A strong sun shone on the well-named Clement Climes, who was sitting on a folding chair scarfing a Hellfire Halibut Spicy Skewer at Santa’s Seafood Truck downtown.
The Soupster noticed the pepper-induced sweat dripping off Clem’s brow. “I prefer the Sweetly Rubbed Salmon,” the Soupster said to his co-diner, simultaneously ordering the Rub.
“Paradise today,” said the Soupster, as his salmon sizzled on the grill. He gazed at Our Town’s gleaming water and green mountains. “Clem, you grew up here. Remind me of something wrong with this place.”
Clem sucked a couple of ice cubes from his drink and crunched them against the wildfire in his mouth. “When folks leave, they really leave,” he said in a jalapeño-choked voice. “Nobody ever moves a half hour or an hour away – how could they? They’re gone. It’s hard on the adults, but really hard on the kids.”
“Once they leave the Our Town Bubble, they’re gone,” Clem concluded.
The Soupster retrieved his perfectly-prepared salmon. “I feel like I’m leaving a bubble when I fly out of the country from the Lower 48,” he told Clem, after a bite. “I feel like when I’m overseas, I can no longer take it for granted that anything is going to make sense. Come to think of it, I feel that way about the Lower 48 now, too.”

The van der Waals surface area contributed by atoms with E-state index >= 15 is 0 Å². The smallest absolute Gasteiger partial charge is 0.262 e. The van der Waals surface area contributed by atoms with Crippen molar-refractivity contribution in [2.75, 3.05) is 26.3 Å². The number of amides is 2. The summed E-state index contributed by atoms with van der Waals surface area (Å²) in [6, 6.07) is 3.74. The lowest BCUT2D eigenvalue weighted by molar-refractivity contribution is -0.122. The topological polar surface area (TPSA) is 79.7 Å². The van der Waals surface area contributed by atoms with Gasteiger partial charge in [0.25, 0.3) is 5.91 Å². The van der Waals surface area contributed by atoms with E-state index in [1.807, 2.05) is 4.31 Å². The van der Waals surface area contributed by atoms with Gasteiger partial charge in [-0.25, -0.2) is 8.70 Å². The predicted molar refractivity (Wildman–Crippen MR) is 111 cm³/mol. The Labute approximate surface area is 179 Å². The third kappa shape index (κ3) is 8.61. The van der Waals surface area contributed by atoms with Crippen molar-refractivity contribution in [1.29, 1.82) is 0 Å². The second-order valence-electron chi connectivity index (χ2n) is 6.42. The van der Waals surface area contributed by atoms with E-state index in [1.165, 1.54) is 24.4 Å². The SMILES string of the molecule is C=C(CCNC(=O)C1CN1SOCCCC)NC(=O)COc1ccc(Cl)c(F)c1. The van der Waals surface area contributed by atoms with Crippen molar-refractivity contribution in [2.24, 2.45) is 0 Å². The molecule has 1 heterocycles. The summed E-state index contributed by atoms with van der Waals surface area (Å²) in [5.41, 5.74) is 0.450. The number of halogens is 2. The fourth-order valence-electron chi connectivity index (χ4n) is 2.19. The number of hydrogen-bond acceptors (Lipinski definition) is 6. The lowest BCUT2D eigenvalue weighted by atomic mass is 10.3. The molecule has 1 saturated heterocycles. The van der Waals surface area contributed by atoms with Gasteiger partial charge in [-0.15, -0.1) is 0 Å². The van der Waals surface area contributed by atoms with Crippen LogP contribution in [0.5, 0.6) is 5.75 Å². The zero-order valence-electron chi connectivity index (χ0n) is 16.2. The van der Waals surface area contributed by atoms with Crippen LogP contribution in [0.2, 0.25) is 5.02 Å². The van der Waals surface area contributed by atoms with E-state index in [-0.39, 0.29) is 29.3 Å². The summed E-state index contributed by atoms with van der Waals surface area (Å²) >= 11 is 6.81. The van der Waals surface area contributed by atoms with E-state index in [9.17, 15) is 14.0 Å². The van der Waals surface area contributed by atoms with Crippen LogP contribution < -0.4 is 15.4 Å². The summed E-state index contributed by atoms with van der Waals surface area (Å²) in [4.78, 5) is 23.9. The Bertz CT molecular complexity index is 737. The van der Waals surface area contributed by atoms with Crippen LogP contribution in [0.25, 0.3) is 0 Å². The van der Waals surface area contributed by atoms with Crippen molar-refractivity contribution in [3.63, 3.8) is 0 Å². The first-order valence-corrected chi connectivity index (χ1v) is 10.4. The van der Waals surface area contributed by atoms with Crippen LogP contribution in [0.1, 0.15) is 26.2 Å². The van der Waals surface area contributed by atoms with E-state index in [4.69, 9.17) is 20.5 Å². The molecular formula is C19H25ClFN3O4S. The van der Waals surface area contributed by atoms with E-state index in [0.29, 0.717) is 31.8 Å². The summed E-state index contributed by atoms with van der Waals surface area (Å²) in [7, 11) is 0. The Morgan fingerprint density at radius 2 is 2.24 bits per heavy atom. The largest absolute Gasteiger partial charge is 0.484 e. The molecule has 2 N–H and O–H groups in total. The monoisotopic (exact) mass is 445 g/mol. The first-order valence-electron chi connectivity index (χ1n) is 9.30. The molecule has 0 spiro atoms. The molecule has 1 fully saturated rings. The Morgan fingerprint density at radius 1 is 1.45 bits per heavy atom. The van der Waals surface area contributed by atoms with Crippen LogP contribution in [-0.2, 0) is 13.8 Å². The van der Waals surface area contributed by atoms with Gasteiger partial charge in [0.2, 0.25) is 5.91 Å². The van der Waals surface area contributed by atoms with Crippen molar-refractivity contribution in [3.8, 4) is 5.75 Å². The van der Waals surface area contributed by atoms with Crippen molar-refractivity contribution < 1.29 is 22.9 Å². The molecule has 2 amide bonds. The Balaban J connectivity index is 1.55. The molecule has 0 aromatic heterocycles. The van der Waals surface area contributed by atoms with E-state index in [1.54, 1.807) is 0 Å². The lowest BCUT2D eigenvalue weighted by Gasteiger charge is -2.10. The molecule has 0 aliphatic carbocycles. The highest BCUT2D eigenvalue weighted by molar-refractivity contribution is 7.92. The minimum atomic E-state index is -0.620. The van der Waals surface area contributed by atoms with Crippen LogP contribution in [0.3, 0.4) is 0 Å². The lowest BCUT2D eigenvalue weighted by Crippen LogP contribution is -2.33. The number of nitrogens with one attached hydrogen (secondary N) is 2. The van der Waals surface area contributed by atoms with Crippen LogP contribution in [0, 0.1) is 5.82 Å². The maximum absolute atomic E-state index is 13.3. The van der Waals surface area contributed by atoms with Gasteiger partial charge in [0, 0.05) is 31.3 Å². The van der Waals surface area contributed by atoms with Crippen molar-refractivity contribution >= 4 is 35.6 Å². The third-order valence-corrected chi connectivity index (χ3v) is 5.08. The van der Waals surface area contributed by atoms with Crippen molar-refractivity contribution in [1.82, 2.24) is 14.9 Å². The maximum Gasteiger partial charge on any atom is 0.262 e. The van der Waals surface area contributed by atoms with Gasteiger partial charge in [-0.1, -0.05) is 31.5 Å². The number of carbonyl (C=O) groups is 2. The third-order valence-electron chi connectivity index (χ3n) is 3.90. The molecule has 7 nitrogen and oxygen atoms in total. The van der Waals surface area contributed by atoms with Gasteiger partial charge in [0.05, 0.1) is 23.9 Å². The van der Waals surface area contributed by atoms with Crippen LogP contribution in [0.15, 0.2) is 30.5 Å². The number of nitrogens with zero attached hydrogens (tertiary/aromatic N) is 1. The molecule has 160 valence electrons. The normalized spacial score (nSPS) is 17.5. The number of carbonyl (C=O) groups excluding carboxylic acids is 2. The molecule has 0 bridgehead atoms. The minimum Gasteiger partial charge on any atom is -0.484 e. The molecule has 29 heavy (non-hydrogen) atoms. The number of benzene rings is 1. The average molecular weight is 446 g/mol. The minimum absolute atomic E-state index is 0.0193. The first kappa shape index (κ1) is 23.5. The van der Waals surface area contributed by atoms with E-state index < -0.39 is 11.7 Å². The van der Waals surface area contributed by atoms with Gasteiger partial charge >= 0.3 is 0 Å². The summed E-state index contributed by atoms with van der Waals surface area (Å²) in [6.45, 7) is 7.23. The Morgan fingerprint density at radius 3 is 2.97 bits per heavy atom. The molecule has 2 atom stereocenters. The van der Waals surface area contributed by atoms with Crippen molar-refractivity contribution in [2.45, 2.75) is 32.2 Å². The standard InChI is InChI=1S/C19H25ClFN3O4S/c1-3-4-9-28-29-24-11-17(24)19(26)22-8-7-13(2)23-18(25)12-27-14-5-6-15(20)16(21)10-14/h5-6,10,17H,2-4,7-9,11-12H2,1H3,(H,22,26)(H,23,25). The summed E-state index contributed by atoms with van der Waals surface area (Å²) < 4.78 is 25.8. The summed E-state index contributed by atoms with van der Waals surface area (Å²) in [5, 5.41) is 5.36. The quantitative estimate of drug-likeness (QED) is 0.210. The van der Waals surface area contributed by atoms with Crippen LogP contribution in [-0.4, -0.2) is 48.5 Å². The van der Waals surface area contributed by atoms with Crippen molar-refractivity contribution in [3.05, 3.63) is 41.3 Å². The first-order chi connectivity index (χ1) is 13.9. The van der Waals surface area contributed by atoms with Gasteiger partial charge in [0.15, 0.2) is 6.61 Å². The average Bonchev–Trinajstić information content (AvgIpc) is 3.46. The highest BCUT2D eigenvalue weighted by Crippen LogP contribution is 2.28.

“But you hail from the Lower 48,” said Climes. “How do you feel about being so far from your old stomping grounds?”
“Fine,” said the Soupster, taking another bite. “I do miss people and never, ever expect to see anybody from there anymore.”
That moment an extremely tall tourist walked right up to the Soupster and clamped his gigantic hand on the much shorter man’s shoulder. “Soupster?” he asked.
“Chris Louie?” an amazed Soupster yelled up to him. “`Shrimp’ Louie?”
“We went to the same high school,” the enormous Shrimp explained to Clem.
Clem looked back and forth between the two men. “Soupster,” he said, “I thought you got named Soupster in Our Town because you publish the Soup. You mean they called you Soupster all along? How did you get the name?”
“That,” said the Soupster, “is a whole story in itself.”
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